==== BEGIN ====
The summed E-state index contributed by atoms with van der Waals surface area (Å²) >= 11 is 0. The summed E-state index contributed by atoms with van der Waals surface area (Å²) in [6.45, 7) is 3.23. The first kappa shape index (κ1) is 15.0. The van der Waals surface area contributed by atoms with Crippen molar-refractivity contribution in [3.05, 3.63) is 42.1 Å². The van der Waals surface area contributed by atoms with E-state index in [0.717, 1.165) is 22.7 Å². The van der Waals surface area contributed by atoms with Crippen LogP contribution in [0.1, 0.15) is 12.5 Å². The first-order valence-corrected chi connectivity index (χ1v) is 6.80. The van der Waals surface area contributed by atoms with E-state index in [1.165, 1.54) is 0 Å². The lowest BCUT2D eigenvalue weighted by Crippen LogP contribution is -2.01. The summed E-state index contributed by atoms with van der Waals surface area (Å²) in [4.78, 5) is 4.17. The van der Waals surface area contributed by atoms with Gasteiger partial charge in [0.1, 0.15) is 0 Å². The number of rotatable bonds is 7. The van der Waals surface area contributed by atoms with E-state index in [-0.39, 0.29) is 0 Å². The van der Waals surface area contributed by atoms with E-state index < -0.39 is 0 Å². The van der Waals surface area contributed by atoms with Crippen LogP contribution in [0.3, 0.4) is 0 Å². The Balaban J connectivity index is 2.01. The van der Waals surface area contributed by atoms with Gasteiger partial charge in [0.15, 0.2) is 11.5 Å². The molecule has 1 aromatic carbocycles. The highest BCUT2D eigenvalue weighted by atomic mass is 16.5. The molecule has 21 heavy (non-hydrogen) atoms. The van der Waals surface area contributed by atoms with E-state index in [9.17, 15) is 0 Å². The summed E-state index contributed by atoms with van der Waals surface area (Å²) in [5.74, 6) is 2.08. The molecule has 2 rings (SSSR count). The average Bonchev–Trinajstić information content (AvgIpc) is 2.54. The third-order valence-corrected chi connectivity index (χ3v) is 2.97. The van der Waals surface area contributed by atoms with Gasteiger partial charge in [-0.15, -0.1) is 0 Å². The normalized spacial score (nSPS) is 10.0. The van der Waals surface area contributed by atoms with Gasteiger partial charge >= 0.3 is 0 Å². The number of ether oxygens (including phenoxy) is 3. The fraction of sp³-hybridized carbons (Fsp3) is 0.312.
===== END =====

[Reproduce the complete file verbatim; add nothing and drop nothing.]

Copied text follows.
The summed E-state index contributed by atoms with van der Waals surface area (Å²) >= 11 is 0. The summed E-state index contributed by atoms with van der Waals surface area (Å²) in [6.45, 7) is 3.23. The first kappa shape index (κ1) is 15.0. The van der Waals surface area contributed by atoms with Crippen molar-refractivity contribution in [3.05, 3.63) is 42.1 Å². The van der Waals surface area contributed by atoms with E-state index in [0.717, 1.165) is 22.7 Å². The van der Waals surface area contributed by atoms with Crippen LogP contribution in [0.1, 0.15) is 12.5 Å². The first-order valence-corrected chi connectivity index (χ1v) is 6.80. The van der Waals surface area contributed by atoms with E-state index in [1.165, 1.54) is 0 Å². The lowest BCUT2D eigenvalue weighted by Crippen LogP contribution is -2.01. The summed E-state index contributed by atoms with van der Waals surface area (Å²) in [4.78, 5) is 4.17. The van der Waals surface area contributed by atoms with Gasteiger partial charge in [0.1, 0.15) is 0 Å². The number of rotatable bonds is 7. The van der Waals surface area contributed by atoms with E-state index in [-0.39, 0.29) is 0 Å². The van der Waals surface area contributed by atoms with E-state index < -0.39 is 0 Å². The van der Waals surface area contributed by atoms with Crippen LogP contribution in [0.3, 0.4) is 0 Å². The Balaban J connectivity index is 2.01. The van der Waals surface area contributed by atoms with Gasteiger partial charge in [0.15, 0.2) is 11.5 Å². The molecule has 1 aromatic carbocycles. The highest BCUT2D eigenvalue weighted by atomic mass is 16.5. The molecule has 21 heavy (non-hydrogen) atoms. The van der Waals surface area contributed by atoms with E-state index in [9.17, 15) is 0 Å². The summed E-state index contributed by atoms with van der Waals surface area (Å²) in [5.74, 6) is 2.08. The molecule has 2 rings (SSSR count). The average Bonchev–Trinajstić information content (AvgIpc) is 2.54. The third-order valence-corrected chi connectivity index (χ3v) is 2.97. The van der Waals surface area contributed by atoms with Gasteiger partial charge in [-0.15, -0.1) is 0 Å². The normalized spacial score (nSPS) is 10.0. The van der Waals surface area contributed by atoms with Gasteiger partial charge >= 0.3 is 0 Å². The number of ether oxygens (including phenoxy) is 3. The fraction of sp³-hybridized carbons (Fsp3) is 0.312.